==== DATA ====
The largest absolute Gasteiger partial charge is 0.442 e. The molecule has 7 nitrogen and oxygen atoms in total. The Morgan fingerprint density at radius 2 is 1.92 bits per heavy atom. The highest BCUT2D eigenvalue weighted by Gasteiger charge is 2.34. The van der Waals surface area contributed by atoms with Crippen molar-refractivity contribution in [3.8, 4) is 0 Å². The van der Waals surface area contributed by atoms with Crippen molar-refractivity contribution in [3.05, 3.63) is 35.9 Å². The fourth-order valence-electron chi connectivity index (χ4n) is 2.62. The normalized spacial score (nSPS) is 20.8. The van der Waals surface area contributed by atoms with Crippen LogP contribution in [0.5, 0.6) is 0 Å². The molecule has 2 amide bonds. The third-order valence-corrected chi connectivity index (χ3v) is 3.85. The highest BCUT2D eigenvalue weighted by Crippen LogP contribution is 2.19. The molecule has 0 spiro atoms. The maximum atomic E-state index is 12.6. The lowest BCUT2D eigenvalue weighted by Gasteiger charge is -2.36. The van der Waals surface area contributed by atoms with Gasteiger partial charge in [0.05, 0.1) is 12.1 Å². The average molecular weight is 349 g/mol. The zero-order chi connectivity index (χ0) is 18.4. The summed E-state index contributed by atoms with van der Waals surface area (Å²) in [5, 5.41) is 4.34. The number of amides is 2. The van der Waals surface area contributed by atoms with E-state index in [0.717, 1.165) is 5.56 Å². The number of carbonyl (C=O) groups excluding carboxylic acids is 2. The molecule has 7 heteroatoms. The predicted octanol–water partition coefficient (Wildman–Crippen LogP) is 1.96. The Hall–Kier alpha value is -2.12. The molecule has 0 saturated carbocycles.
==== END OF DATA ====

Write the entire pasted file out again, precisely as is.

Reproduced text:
The largest absolute Gasteiger partial charge is 0.442 e. The molecule has 7 nitrogen and oxygen atoms in total. The Morgan fingerprint density at radius 2 is 1.92 bits per heavy atom. The highest BCUT2D eigenvalue weighted by Gasteiger charge is 2.34. The van der Waals surface area contributed by atoms with Crippen molar-refractivity contribution in [3.8, 4) is 0 Å². The van der Waals surface area contributed by atoms with Crippen molar-refractivity contribution in [3.05, 3.63) is 35.9 Å². The fourth-order valence-electron chi connectivity index (χ4n) is 2.62. The normalized spacial score (nSPS) is 20.8. The van der Waals surface area contributed by atoms with Crippen LogP contribution in [0.5, 0.6) is 0 Å². The molecule has 2 amide bonds. The third-order valence-corrected chi connectivity index (χ3v) is 3.85. The highest BCUT2D eigenvalue weighted by Crippen LogP contribution is 2.19. The molecule has 0 spiro atoms. The maximum atomic E-state index is 12.6. The lowest BCUT2D eigenvalue weighted by Gasteiger charge is -2.36. The van der Waals surface area contributed by atoms with Gasteiger partial charge in [0.05, 0.1) is 12.1 Å². The average molecular weight is 349 g/mol. The zero-order chi connectivity index (χ0) is 18.4. The summed E-state index contributed by atoms with van der Waals surface area (Å²) in [5, 5.41) is 4.34. The number of amides is 2. The van der Waals surface area contributed by atoms with E-state index in [0.717, 1.165) is 5.56 Å². The number of carbonyl (C=O) groups excluding carboxylic acids is 2. The molecule has 7 heteroatoms. The predicted octanol–water partition coefficient (Wildman–Crippen LogP) is 1.96. The Hall–Kier alpha value is -2.12. The molecule has 0 saturated carbocycles.